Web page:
Clear Language: “Flat Closure”

What does the term “flat closure” mean?

Flat closure = chest wall reconstruction post-mastectomy

Flat closure is shorthand for surgery to reconstruct the chest wall contour post-mastectomy. It is a patient-friendly term that serves as a stand-in for the more cumbersome technical description. The mastectomy first removes the glandular tissue of the breast, and the subsequent closure involves surgical contouring of any remaining excess fat and skin to reconstruct a smooth, flat chest wall contour. Hence, flat closure.

Patient-FriendlyTechnical Term (Synonym)
facelift rhytidectomy
explant total capsulectomy
tummy tuckabdominoplasty
flat closurechest wall reconstruction post-mastectomy
Patient-friendly “colloquialisms” are useful as shorthand for the more cumbersome technical definitions.

Why do we need a new medical term? What’s wrong with the one we have now, “nonreconstructive mastectomy”?

As a medical term of art, nonreconstructive mastectomy is both inaccurate and overly broad. Flat closure falls squarely under the category of reconstructive (rather than cosmetic) surgery because it restores a normal anatomic contour, the chest wall. The term nonreconstructive mastectomy also fails to specify any aesthetic result. Mastectomy only defines the removal of the breast glandular tissue, and the addition of the qualifier does nothing to rectify this problem.

The reality is that patients going flat don’t just expect a mastectomy. They expect an aesthetically pleasing flat closure. And for good reason – almost all publicly available images of mastectomies without breast reconstruction, including NCI’s Visuals Online and Mayo Clinic, depict exactly that – aesthetic flat closure. It is this climate that creates the expectation among patients that an aesthetic approach is standard and that they don’t need to be more specific. But the reality they wake up to after surgery is very different. Our research shows that between 10-15% of patients going flat are left with an egregiously poor cosmetic result that they did not expect. Providers’ use of an overly broad term of art contributes to this problem of mismatched expectations.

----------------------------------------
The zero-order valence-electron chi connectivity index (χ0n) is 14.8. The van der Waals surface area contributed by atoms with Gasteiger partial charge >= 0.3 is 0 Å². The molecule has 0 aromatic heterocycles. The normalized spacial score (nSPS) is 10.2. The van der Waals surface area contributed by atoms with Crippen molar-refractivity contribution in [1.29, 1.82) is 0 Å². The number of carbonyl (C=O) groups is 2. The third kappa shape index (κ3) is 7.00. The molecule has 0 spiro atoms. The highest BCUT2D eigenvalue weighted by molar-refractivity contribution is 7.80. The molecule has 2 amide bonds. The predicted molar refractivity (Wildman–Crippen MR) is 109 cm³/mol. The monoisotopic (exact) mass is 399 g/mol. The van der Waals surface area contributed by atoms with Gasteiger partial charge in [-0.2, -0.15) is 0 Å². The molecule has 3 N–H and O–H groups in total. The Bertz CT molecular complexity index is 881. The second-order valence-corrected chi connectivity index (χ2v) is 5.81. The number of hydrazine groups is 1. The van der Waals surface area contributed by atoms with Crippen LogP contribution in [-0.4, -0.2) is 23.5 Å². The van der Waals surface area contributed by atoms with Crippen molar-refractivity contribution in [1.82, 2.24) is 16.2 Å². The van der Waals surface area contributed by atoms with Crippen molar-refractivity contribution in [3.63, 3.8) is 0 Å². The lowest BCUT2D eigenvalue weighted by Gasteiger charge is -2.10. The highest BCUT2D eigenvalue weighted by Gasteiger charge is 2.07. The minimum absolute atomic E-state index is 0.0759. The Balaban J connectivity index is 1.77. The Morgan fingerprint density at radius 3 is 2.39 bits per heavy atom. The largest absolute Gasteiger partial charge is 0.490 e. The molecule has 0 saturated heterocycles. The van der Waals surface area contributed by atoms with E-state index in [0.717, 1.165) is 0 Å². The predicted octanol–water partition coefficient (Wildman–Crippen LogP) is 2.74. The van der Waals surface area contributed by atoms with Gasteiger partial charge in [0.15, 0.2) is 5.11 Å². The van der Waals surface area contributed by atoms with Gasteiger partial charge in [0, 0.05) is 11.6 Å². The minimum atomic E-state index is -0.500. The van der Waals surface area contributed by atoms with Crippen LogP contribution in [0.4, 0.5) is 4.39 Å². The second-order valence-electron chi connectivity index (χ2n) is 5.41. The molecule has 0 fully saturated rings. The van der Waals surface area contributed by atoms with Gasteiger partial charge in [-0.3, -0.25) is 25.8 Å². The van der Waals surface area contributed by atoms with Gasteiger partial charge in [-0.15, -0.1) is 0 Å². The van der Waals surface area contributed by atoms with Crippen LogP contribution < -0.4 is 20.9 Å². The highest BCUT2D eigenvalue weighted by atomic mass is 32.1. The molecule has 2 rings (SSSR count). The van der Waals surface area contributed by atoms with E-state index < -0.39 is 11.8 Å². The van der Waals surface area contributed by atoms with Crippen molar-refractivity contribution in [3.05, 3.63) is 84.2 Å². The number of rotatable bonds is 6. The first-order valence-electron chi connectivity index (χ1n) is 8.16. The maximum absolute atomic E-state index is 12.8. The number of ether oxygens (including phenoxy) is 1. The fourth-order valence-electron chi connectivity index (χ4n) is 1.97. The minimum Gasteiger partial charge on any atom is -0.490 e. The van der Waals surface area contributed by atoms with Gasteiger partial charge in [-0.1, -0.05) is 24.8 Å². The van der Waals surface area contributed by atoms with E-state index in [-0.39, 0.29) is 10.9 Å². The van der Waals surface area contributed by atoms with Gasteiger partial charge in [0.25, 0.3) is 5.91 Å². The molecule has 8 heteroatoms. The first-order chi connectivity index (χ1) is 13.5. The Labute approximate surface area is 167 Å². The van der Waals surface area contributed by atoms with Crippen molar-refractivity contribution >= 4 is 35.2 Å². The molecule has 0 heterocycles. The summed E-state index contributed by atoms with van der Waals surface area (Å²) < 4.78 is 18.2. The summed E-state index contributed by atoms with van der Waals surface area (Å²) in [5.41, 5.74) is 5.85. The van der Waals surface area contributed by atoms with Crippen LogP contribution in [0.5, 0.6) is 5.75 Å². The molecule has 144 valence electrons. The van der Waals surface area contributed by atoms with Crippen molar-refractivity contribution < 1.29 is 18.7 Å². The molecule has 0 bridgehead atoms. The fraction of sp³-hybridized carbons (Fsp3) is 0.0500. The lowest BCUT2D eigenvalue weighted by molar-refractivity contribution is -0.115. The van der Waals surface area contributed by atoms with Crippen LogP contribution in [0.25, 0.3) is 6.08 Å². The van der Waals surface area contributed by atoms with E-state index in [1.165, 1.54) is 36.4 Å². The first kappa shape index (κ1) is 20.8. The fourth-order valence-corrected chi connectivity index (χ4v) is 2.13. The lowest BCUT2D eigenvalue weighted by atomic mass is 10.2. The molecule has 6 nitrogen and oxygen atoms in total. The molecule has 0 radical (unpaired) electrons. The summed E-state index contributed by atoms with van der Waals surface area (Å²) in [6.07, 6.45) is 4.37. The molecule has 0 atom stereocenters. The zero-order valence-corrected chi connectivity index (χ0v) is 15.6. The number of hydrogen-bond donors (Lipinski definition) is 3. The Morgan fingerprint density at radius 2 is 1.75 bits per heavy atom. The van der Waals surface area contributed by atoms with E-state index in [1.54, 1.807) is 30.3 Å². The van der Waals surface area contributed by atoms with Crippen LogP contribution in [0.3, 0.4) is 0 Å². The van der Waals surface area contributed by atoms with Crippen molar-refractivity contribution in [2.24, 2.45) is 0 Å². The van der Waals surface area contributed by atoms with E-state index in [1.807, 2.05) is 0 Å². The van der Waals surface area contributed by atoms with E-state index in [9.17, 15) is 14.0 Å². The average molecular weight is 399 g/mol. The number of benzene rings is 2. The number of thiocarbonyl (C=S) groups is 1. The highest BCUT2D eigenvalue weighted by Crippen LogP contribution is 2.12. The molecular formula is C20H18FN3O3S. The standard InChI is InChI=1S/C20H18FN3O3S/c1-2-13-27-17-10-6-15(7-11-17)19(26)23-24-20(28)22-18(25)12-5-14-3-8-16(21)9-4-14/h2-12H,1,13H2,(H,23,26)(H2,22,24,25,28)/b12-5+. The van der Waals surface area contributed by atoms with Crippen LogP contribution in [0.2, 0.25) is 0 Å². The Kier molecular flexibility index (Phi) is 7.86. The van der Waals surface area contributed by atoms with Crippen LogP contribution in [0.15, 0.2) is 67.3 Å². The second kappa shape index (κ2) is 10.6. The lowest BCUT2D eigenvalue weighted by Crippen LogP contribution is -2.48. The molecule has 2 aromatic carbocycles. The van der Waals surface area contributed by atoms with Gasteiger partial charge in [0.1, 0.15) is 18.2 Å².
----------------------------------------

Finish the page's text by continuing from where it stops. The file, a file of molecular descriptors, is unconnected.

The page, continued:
There’s a reason patients expect aesthetic flat closure. If you expect the results on the left, and wake up to the results on the right, how would you feel? (Images at left from NCI and Mayo Clinic)

Why does it matter if flat closure is considered reconstructive or cosmetic?

This distinction is not about semantics – it is in fact critical in determining women’s access to care. Most health insurance companies do not cover cosmetic surgery. It was only with the passage of the WHCRA in 1998 that insurance companies were finally forced to cover post-mastectomy breast reconstruction. The law states that its mandate applies to “those who elect[s] breast reconstruction.” Understandably, this is often read to explicitly exclude flat closure. This outcome is in direct opposition to the intent of the WHCRA, which was to ensure mastectomy patients’ access to an aesthetic result of their choosing.

This language deficit and the problems it has produced have led patients to create their own language. The term “flat closure” entered the patient community’s lexicon in August of 2018 with NPOAS’ publication of our article about misaligned financial incentives in the mastectomy setting, “Conflict of Interest for Flat Closure”. This article was published on Facebook in August, and on the website in September shortly after our first Awareness Walk. The term has since been adopted for general use by patients and providers alike, demonstrating its utility.

The current term of art is inadequate.

By defining flat closure negatively, as essentially “the absence of breast reconstruction,” the currently accepted term of art nonreconstructive mastectomy:

  • perpetuates the myth that flat is a second class choice which does not deserve aesthetic consideration;
  • directly puts insurance coverage at risk by defining flat closure as a cosmetic procedure; and